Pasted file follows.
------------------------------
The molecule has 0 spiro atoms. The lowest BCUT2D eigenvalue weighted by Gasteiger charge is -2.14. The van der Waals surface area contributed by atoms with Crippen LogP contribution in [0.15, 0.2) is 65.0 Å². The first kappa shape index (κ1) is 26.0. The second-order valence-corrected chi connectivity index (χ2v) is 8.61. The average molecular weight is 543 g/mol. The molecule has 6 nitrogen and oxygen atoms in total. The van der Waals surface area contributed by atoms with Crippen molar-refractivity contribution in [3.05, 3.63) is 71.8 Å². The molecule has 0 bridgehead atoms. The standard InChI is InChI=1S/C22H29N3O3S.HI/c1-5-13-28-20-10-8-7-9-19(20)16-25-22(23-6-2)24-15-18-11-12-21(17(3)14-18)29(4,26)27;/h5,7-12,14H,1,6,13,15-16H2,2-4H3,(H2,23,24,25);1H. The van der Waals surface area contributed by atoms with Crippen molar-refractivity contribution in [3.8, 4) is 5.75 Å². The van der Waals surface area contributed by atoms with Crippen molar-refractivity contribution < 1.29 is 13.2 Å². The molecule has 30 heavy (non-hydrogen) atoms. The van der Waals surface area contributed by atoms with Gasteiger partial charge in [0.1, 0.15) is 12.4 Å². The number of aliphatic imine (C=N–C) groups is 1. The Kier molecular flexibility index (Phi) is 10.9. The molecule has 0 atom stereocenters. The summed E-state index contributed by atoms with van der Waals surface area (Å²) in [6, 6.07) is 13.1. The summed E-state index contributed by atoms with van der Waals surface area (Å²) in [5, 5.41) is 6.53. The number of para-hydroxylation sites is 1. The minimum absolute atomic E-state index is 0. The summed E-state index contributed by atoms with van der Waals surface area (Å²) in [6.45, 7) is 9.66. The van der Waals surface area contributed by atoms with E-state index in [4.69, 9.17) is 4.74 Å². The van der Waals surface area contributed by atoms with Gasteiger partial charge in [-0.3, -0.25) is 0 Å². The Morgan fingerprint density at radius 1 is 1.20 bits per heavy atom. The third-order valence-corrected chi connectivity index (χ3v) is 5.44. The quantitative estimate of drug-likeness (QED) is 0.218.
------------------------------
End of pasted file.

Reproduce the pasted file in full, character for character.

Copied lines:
The molecule has 0 spiro atoms. The lowest BCUT2D eigenvalue weighted by Gasteiger charge is -2.14. The van der Waals surface area contributed by atoms with Crippen LogP contribution in [0.15, 0.2) is 65.0 Å². The first kappa shape index (κ1) is 26.0. The second-order valence-corrected chi connectivity index (χ2v) is 8.61. The average molecular weight is 543 g/mol. The molecule has 6 nitrogen and oxygen atoms in total. The van der Waals surface area contributed by atoms with Crippen molar-refractivity contribution in [3.05, 3.63) is 71.8 Å². The molecule has 0 bridgehead atoms. The standard InChI is InChI=1S/C22H29N3O3S.HI/c1-5-13-28-20-10-8-7-9-19(20)16-25-22(23-6-2)24-15-18-11-12-21(17(3)14-18)29(4,26)27;/h5,7-12,14H,1,6,13,15-16H2,2-4H3,(H2,23,24,25);1H. The van der Waals surface area contributed by atoms with Crippen molar-refractivity contribution in [3.8, 4) is 5.75 Å². The van der Waals surface area contributed by atoms with Crippen molar-refractivity contribution < 1.29 is 13.2 Å². The molecule has 30 heavy (non-hydrogen) atoms. The van der Waals surface area contributed by atoms with Gasteiger partial charge in [0.1, 0.15) is 12.4 Å². The number of aliphatic imine (C=N–C) groups is 1. The Kier molecular flexibility index (Phi) is 10.9. The molecule has 0 atom stereocenters. The summed E-state index contributed by atoms with van der Waals surface area (Å²) in [6, 6.07) is 13.1. The summed E-state index contributed by atoms with van der Waals surface area (Å²) in [5, 5.41) is 6.53. The number of para-hydroxylation sites is 1. The minimum absolute atomic E-state index is 0. The summed E-state index contributed by atoms with van der Waals surface area (Å²) in [6.45, 7) is 9.66. The van der Waals surface area contributed by atoms with E-state index in [4.69, 9.17) is 4.74 Å². The van der Waals surface area contributed by atoms with Gasteiger partial charge in [-0.3, -0.25) is 0 Å². The Morgan fingerprint density at radius 1 is 1.20 bits per heavy atom. The third-order valence-corrected chi connectivity index (χ3v) is 5.44. The quantitative estimate of drug-likeness (QED) is 0.218.